Quantification of synaptic density with [11C]UCB-J PET
Finnema et al (2016) demonstrated that [11C]UCB-J can be used as synaptic density marker in humans. [11C]UCB-J binds to synaptic vesicle glycoprotein 2A (SV2A), which is ubiquitously and homogeneously located in synapses across the brain (Bajjalieh et al., 1994; Janz & Südhof, 1999). [11C]UCB-J could be displaced by levetiracetam and padsevonil, which are SV2A-selective drugs (Finnema et al., 2016; Koole et al., 2019); this confirms that [11C]UCB-J is specifically binding to SV2A. PET imaging of patients with temporal lobe epilepsy revealed unilateral decreased binding, suggesting that [11C]UCB-J can be used to detect synaptic loss in vivo in human subjects (Finnema et al., 2016). [11C]UCB-J PET has revealed synaptic loss in brainstem nuclei in Parkinson’s disease (Matuskey et al., 2020), and in the frontal and anterior cingulate cortices in schizophrenia (Onwordi et al., 2020). In addition, [11C]UCB-J can be used to assess occupancy of SV2A binding drugs (Nicolas et al., 2016; Finnema et al., 2019).
[11C]UCB-J production is robust with high yield (Rokka et al., 2019) and it has favourable dosimetry (Nabulsi et al., 2016) and excellent test-retest variability in the brain imaging (Finnema et al., 2018). Binding is specific; only ∼20% of the volume of distribution (VT) of [11C]UCB-J is due to the nondisplaceable binding (VND); therefore VT can be used as outcome parameter (Rabiner, 2018), representing the SV2A concentration in the brain.
[18F]UCB-J is an analogue of [11C]UCB-J, developed by the same group (Li et al., 2019).
Plasma free fraction (fp), the fraction of tracer not bound to plasma proteins, was 0.32 (range 0.29-0.34) in the test-retest study of five human volunteers (Finnema et al., 2018). In twelve healthy subjects fp was 0.18-0.28, and appeared to decrease with age (Mansur et al., 2020). In rhesus monkeys fp is 0.43±0.05 for [11C]UCB-J and 0.42±0.06 for [18F]UCB-J (Li et al., 2019).
The fraction of non-metabolized radioligand drops to ∼0.3 in 20 minutes after injection, and after that the fraction drops only slowly, being >0.2 at 120 min p.i. (Finnema et al., 2018; figure 1), or 0.25±0.05 at 90 min (Mansur et al., 2020). Individual variation in fractions seems to be high, probably preventing the usage of population average with [11C]UCB-J; with [18F]UCB-H individual variance was low, and population average was used to correct image-derived input function (Bastin et al., 2020). Finnema et al (2018) fitted an inverted integrated gamma function to the non-metabolized parent fraction data. In mice the metabolism is faster, being ∼0.2 already at 15 min p.i., and a sigmoid function was fitted to the ratio data (Bertoglio et al., 2019). Sigmoid function has been applied also to human data (Mansur et al., 2020). Radiometabolites do not seem to penetrate the blood-brain barrier (Finnema et al., 2016).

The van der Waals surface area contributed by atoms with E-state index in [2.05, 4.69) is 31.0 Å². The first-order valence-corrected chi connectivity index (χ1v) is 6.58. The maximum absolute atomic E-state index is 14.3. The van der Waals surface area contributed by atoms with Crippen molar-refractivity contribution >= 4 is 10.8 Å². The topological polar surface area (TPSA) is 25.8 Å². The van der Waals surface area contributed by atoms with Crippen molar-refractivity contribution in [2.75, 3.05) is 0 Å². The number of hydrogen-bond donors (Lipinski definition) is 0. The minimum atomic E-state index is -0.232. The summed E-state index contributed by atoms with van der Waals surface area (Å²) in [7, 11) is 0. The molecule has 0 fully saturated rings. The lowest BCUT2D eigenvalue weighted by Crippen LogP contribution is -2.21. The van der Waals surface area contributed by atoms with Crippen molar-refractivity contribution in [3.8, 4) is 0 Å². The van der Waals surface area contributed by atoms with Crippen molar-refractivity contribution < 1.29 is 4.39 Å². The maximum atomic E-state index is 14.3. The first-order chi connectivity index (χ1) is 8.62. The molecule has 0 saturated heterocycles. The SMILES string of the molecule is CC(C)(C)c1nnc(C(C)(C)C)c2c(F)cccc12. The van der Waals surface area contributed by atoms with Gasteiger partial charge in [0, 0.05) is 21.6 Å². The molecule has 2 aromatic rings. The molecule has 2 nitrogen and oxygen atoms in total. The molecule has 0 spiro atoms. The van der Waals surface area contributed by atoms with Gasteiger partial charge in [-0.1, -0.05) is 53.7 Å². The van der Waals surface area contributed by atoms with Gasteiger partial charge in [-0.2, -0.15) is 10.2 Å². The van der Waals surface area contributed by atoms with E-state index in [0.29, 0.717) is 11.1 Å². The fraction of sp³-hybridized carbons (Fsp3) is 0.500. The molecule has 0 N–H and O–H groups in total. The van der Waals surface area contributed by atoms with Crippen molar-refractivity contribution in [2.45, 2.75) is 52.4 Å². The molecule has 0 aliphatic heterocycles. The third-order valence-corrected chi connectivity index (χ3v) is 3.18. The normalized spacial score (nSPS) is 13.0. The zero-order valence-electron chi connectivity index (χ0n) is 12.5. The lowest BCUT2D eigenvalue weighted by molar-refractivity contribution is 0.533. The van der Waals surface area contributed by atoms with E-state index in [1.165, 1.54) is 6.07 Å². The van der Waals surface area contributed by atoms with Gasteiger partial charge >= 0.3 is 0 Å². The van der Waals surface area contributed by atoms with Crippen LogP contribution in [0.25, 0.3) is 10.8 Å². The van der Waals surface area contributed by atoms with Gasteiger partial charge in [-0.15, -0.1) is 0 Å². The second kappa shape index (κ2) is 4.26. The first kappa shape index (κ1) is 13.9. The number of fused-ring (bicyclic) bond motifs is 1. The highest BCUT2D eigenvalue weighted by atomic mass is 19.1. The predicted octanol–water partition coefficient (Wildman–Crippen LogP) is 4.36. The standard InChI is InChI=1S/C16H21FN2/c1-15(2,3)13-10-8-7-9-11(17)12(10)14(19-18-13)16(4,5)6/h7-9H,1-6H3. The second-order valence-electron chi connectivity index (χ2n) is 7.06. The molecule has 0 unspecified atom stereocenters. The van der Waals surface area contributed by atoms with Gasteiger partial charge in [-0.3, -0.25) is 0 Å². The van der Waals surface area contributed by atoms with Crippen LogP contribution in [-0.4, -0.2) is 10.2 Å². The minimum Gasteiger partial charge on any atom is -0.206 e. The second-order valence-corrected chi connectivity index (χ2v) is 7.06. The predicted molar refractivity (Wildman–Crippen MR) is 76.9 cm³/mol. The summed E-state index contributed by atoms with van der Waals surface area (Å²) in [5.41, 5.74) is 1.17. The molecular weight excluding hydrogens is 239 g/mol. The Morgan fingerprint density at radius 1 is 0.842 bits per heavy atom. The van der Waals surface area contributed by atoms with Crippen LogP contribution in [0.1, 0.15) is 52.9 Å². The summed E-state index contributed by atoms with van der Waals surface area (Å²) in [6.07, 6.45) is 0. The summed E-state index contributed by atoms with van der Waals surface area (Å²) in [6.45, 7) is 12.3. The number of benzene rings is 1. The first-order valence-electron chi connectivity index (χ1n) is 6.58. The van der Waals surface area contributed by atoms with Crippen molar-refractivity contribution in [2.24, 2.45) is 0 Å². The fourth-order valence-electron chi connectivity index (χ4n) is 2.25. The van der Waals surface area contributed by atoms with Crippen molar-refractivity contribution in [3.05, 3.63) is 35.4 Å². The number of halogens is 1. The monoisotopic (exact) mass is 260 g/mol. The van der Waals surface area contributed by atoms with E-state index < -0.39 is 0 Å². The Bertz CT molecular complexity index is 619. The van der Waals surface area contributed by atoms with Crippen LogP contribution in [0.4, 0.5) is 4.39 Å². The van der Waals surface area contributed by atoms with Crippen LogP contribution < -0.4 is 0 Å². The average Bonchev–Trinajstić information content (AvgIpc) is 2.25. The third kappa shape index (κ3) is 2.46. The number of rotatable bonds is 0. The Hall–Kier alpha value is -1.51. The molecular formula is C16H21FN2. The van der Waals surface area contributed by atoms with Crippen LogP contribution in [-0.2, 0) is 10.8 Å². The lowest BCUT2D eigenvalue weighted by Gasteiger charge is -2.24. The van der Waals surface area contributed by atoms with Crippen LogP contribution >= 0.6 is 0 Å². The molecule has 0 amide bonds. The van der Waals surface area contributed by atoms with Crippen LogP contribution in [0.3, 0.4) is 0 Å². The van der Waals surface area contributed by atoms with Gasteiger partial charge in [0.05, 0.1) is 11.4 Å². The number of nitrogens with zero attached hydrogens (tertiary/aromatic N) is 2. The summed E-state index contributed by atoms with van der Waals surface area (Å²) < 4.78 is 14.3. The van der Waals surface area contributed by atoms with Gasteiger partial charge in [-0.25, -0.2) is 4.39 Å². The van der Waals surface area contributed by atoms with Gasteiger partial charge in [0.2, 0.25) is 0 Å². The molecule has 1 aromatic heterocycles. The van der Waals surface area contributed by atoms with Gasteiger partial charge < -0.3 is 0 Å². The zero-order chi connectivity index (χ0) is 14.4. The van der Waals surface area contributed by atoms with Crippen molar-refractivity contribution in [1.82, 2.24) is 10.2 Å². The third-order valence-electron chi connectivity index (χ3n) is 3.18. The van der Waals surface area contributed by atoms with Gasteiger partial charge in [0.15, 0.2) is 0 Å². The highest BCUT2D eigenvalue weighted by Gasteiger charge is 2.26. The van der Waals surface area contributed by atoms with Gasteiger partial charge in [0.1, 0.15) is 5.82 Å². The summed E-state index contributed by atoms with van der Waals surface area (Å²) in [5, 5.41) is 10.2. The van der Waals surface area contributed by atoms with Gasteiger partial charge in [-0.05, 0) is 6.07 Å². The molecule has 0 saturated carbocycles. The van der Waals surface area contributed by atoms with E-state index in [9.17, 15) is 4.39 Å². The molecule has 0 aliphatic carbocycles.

As an alternative to arterial blood sampling, extraction of image-derived input function is feasible even in mice studies (Bertoglio et al., 2019), and has been applied to human studies with [18F]UCB-H (Bahri et al., 2017; Bastin et al., 2020). Conversion of concentration in blood to that in plasma is relatively simple, because plasma-to-blood ratio is stable at ∼1.3 (Mansur et al., 2020). The image-derived input method still requires blood samples for metabolite correction and scaling. In animal studies, a separate group of animals can be used for assessing the metabolism (Bertoglio et al., 2019).
Brain data analysis methods
Peak radioactivity concentration in the plasma is about two times higher than the peak radioactivity in the brain; thus the vascular radioactivity can be neglected in compartmental model analysis, but it may have an impact in time delay correction (Finnema et al., 2018). Koole et al (2019) fixed VB to 5% in compartmental model fitting. In mice studies, VB has been fixed to 3.6% (Bertoglio et al., 2019).
Based on AIC, the two-tissue compartmental model (2TCM) fitted the regional data better than the one-tissue compartmental model (1TCM), but the difference in VT estimates was small; additionally, 2TCM did not provide reasonable parameter values for some data sets, and therefore 1TCM was selected for the final data analysis (Finnema et al., 2018; Mansur et al., 2020). Mean VT ranged from 5.3 ± 0.5 in the centrum semiovale to 22.4 ± 1.8 in the putamen (Finnema et al., 2018). Based on AIC and F-test Koole et al (2019) ended up using 1TCM, and also for the F-18 labelled UCB-J derivative [18F]SynVesT-1 ([18F]MNI-1126, [18F]SDM-8) the 1TCM performed better (Constantinescu et al., 2019). In the occupancy studies, when the occupancy was highest, 2TCM performed better than 1TCM, probably because of the relatively increased contribution of nonspecific binding; yet, VT from 2TCM and 1TCM did not differ significantly, supporting the use of 1TCM in occupancy studies as well (Koole et al., 2019). In mice studies, 1TCM and Logan plot have been applied (Bertoglio et al., 2019). Logan plot has also been used with human [18F]UCB-H data (Bastin et al., 2020).